Android Design Patterns: The Singleton Pattern

Android Design Patterns: The Singleton Pattern

What Is the Singleton Pattern?

The Singleton Pattern is a software design pattern that guarantees a class has one instance only and a global point of access to it is provided by that class. Anytime multiple classes or clients request for that class, they get the same instance of the class. This Singleton class may be responsible for instantiating itself, or you can delegate the object creation to a factory class.

Let’s use the example of a cell phone and its owner. A phone is typically owned by a single person, while a person can own many phones. Anytime one of these phones rings, the same owner picks it up.

Benefits of the Singleton Pattern

In a typical Android app, there are many objects for which we only need one global instance, whether you are using it directly or simply passing it to another class. Examples include caches, OkHttpClient, HttpLoggingInterceptor, Retrofit, Gson, SharedPreferences, the repository class, etc. If we were to instantiate more than one of these types of objects, we’d run into problems like incorrect app behaviour, resource overuse, and other confusing results.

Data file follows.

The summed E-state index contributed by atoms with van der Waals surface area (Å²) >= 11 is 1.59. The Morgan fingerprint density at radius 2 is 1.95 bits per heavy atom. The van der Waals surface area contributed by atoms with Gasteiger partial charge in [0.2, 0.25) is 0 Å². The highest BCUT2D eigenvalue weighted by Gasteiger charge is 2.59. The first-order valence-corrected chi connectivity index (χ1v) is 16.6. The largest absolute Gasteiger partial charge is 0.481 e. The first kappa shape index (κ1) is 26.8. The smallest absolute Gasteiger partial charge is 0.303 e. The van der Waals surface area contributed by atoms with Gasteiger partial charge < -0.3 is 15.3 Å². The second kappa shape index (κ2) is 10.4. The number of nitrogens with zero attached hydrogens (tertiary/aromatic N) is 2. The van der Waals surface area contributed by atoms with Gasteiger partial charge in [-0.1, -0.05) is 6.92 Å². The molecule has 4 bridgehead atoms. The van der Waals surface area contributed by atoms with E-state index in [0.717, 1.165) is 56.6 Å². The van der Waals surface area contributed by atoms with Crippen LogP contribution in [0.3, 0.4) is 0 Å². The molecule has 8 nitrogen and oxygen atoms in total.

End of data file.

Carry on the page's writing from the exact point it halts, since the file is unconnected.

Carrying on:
It’s quite easy to implement this pattern. The following code snippet shows how a Singleton is created.

public class Singleton {


  private static Singleton INSTANCE = null;


  // other instance variables can be here


  private Singleton() {};

 public static Singleton getInstance() {

    if (INSTANCE == null) {

      INSTANCE = new Singleton();




// other instance methods can follow 


In the code above, we have a static variable INSTANCE to hold an instance of the class. We also made the constructor private because we want to enforce noninstantiability—the class can only instantiate itself. The method getInstance() guarantees that the class is instantiated if it has not been, and that it’s returned to the caller.

Example: Creating a Single Instance of Retrofit

Retrofit is a popular library to connect a REST web service by translating the API into Java interfaces. To learn more about it, check out my tutorial here on Envato Tuts+.

Continue to read the full article on Tutsplus.